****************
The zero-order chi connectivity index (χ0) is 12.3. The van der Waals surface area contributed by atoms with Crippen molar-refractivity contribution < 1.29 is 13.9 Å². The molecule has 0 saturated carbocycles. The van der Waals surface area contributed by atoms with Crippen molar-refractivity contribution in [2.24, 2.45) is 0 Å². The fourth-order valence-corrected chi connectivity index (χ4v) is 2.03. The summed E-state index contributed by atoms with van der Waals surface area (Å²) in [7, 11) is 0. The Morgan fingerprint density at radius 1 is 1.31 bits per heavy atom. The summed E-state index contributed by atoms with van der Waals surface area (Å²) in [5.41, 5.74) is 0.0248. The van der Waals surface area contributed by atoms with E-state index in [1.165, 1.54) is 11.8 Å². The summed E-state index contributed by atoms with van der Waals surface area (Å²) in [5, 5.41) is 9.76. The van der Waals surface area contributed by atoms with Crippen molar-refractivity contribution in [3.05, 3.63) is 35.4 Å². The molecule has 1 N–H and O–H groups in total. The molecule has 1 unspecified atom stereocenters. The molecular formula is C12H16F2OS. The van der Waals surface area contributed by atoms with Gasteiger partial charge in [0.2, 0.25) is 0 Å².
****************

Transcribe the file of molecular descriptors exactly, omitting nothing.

The zero-order chi connectivity index (χ0) is 12.3. The van der Waals surface area contributed by atoms with Crippen molar-refractivity contribution < 1.29 is 13.9 Å². The molecule has 0 saturated carbocycles. The van der Waals surface area contributed by atoms with Crippen molar-refractivity contribution in [2.24, 2.45) is 0 Å². The fourth-order valence-corrected chi connectivity index (χ4v) is 2.03. The summed E-state index contributed by atoms with van der Waals surface area (Å²) in [7, 11) is 0. The Morgan fingerprint density at radius 1 is 1.31 bits per heavy atom. The summed E-state index contributed by atoms with van der Waals surface area (Å²) in [5.41, 5.74) is 0.0248. The van der Waals surface area contributed by atoms with E-state index in [1.165, 1.54) is 11.8 Å². The summed E-state index contributed by atoms with van der Waals surface area (Å²) in [5, 5.41) is 9.76. The van der Waals surface area contributed by atoms with Crippen molar-refractivity contribution in [3.05, 3.63) is 35.4 Å². The molecule has 1 N–H and O–H groups in total. The molecule has 1 unspecified atom stereocenters. The molecular formula is C12H16F2OS. The van der Waals surface area contributed by atoms with Gasteiger partial charge in [0.2, 0.25) is 0 Å².